Review by Frank Plowright
On looking at the credits it occurs that it’s surprising that there’s not been greater cross-pollination between American and European comic creators, although it does happen (see recommendations). Lowlifes matches American writer Brian Buccellato with artist Alexis Sentenac. Few of his graphic novels have been translated into English, but he has an impressive track record in France over a variety of genres, so illustrating the seedy sides of Los Angeles presents him with no problems.
As suggested by the title, Lowlifes is a crime drama centred around three main characters. Richard Grand is a fundamentally decent cop, but he’s still taking kickbacks to look the other way, paid by Wendall, a leading gangster. Leonard is a wild card, addicted and without any real hope, but still hanging on to the almost vanished chance of getting his wife back. When the rapist who attacked Richard’s wife grandstands about it, Richard feels he has no choice other than involving Wendall, and that kickstarts a lot of trouble for everyone.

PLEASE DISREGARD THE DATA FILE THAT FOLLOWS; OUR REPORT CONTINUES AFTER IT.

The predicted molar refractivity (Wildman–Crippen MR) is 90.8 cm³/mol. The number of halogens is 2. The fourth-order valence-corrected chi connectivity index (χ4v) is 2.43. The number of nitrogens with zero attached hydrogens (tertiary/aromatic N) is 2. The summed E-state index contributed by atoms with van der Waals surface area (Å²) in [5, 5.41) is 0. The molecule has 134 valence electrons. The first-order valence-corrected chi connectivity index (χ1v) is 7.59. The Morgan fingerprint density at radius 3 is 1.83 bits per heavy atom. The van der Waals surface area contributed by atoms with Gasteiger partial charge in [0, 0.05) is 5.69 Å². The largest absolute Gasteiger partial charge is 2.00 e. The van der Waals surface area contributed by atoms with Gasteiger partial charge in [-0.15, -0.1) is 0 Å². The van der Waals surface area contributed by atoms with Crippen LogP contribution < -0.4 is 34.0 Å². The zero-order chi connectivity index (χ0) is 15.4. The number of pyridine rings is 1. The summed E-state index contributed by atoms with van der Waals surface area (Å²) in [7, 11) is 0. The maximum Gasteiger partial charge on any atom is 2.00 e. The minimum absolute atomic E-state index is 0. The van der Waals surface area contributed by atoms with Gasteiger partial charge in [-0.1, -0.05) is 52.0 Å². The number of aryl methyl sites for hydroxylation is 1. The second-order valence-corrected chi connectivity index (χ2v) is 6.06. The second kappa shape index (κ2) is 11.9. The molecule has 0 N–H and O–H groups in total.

IDW have published Lowlifes at album size, which is what Sentenac will be used to in France, but it’s a strange decision, as while Sentenac’s art is good, it’s not spectacular enough to make the extra size and cost desirable. He breaks down the story well, and the scene-setting pages have a serene beauty, also serving to punctuate the violence. However, when people are involved Sentenac isn’t as imaginative.
Buccellato’s plot is clever. He builds to a surprise, then relays the circumstances leading up to that surprise from another person’s viewpoint. It all slots together logically, with greater connections between the assorted cast members than first seems to be the case, and no-one is snow white.
For all the hard work put in, though, Lowlifes is disappointing as it only carries the story over four chapters, which isn’t enough to finish it, and so far there’s been no sign of a sequel. Should it manifest there’ll be a re-evaluation, but as it stands Lowlifes is a moody introduction, but no more.